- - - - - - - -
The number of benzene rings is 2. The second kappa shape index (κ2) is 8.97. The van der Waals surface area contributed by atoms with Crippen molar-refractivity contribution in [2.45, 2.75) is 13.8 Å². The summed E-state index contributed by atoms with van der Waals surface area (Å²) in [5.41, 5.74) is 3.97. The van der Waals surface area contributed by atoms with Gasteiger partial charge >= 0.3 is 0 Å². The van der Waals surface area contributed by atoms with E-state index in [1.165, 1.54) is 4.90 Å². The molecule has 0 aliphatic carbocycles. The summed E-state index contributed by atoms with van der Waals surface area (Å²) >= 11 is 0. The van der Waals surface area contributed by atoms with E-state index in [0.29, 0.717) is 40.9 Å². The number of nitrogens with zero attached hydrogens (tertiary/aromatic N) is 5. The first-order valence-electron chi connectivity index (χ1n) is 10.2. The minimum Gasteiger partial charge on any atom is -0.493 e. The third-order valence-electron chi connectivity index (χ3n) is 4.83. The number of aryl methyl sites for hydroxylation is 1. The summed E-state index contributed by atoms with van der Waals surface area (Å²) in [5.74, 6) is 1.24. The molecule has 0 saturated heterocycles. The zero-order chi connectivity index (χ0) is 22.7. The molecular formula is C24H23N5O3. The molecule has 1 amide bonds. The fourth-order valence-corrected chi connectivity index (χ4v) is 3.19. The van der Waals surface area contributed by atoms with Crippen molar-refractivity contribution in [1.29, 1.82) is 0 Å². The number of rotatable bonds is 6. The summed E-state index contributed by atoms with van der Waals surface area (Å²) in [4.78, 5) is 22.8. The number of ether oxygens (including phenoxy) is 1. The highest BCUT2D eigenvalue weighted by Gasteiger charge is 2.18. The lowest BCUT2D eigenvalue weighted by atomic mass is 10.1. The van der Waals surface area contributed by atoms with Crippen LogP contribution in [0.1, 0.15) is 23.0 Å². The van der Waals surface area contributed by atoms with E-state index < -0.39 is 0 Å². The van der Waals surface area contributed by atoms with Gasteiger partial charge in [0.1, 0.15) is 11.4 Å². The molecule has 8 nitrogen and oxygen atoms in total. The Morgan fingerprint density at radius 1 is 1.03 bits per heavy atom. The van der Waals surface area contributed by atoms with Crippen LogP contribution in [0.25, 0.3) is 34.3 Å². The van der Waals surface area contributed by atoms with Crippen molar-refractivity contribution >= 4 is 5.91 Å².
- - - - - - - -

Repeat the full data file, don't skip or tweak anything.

The number of benzene rings is 2. The second kappa shape index (κ2) is 8.97. The van der Waals surface area contributed by atoms with Crippen molar-refractivity contribution in [2.45, 2.75) is 13.8 Å². The summed E-state index contributed by atoms with van der Waals surface area (Å²) in [5.41, 5.74) is 3.97. The van der Waals surface area contributed by atoms with Gasteiger partial charge >= 0.3 is 0 Å². The van der Waals surface area contributed by atoms with E-state index in [1.165, 1.54) is 4.90 Å². The molecule has 0 aliphatic carbocycles. The summed E-state index contributed by atoms with van der Waals surface area (Å²) >= 11 is 0. The van der Waals surface area contributed by atoms with E-state index in [0.29, 0.717) is 40.9 Å². The number of nitrogens with zero attached hydrogens (tertiary/aromatic N) is 5. The first-order valence-electron chi connectivity index (χ1n) is 10.2. The minimum Gasteiger partial charge on any atom is -0.493 e. The third-order valence-electron chi connectivity index (χ3n) is 4.83. The number of aryl methyl sites for hydroxylation is 1. The summed E-state index contributed by atoms with van der Waals surface area (Å²) in [5.74, 6) is 1.24. The molecule has 0 saturated heterocycles. The zero-order chi connectivity index (χ0) is 22.7. The molecular formula is C24H23N5O3. The molecule has 1 amide bonds. The fourth-order valence-corrected chi connectivity index (χ4v) is 3.19. The van der Waals surface area contributed by atoms with Crippen molar-refractivity contribution in [1.29, 1.82) is 0 Å². The number of rotatable bonds is 6. The summed E-state index contributed by atoms with van der Waals surface area (Å²) in [4.78, 5) is 22.8. The number of ether oxygens (including phenoxy) is 1. The highest BCUT2D eigenvalue weighted by Gasteiger charge is 2.18. The lowest BCUT2D eigenvalue weighted by atomic mass is 10.1. The van der Waals surface area contributed by atoms with Crippen LogP contribution in [0.1, 0.15) is 23.0 Å². The van der Waals surface area contributed by atoms with E-state index < -0.39 is 0 Å². The van der Waals surface area contributed by atoms with Gasteiger partial charge in [0.1, 0.15) is 11.4 Å². The molecule has 8 nitrogen and oxygen atoms in total. The Morgan fingerprint density at radius 1 is 1.03 bits per heavy atom. The van der Waals surface area contributed by atoms with Crippen LogP contribution in [0.25, 0.3) is 34.3 Å². The van der Waals surface area contributed by atoms with Crippen molar-refractivity contribution >= 4 is 5.91 Å².